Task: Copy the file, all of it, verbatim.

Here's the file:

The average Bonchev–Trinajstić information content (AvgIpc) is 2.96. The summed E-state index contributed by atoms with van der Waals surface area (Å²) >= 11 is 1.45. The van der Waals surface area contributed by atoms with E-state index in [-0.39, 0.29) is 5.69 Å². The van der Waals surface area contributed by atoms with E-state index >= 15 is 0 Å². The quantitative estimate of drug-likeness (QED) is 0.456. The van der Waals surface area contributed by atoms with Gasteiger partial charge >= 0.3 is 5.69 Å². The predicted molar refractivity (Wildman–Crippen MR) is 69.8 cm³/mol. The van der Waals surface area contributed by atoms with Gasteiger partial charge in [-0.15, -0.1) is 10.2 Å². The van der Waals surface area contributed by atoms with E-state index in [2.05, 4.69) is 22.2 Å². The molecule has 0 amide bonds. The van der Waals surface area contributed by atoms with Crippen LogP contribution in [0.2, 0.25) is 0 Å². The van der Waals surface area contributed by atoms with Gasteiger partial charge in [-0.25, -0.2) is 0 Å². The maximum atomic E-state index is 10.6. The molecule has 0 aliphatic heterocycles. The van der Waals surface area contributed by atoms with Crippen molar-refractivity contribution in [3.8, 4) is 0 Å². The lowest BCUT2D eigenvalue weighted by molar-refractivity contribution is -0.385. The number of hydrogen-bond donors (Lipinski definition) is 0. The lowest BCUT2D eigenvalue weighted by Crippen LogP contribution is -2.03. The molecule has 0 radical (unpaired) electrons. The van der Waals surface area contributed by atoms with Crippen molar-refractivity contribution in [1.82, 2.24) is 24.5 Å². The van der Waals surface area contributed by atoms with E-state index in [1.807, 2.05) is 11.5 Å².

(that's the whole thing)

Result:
The average Bonchev–Trinajstić information content (AvgIpc) is 2.96. The summed E-state index contributed by atoms with van der Waals surface area (Å²) >= 11 is 1.45. The van der Waals surface area contributed by atoms with E-state index in [-0.39, 0.29) is 5.69 Å². The van der Waals surface area contributed by atoms with E-state index >= 15 is 0 Å². The quantitative estimate of drug-likeness (QED) is 0.456. The van der Waals surface area contributed by atoms with Gasteiger partial charge >= 0.3 is 5.69 Å². The predicted molar refractivity (Wildman–Crippen MR) is 69.8 cm³/mol. The van der Waals surface area contributed by atoms with Gasteiger partial charge in [-0.15, -0.1) is 10.2 Å². The van der Waals surface area contributed by atoms with E-state index in [2.05, 4.69) is 22.2 Å². The molecule has 0 amide bonds. The van der Waals surface area contributed by atoms with Crippen LogP contribution in [0.2, 0.25) is 0 Å². The van der Waals surface area contributed by atoms with Gasteiger partial charge in [-0.25, -0.2) is 0 Å². The maximum atomic E-state index is 10.6. The molecule has 0 aliphatic heterocycles. The van der Waals surface area contributed by atoms with Crippen molar-refractivity contribution in [3.8, 4) is 0 Å². The lowest BCUT2D eigenvalue weighted by molar-refractivity contribution is -0.385. The number of hydrogen-bond donors (Lipinski definition) is 0. The lowest BCUT2D eigenvalue weighted by Crippen LogP contribution is -2.03. The molecule has 0 radical (unpaired) electrons. The van der Waals surface area contributed by atoms with Crippen molar-refractivity contribution in [1.82, 2.24) is 24.5 Å². The van der Waals surface area contributed by atoms with E-state index in [1.807, 2.05) is 11.5 Å².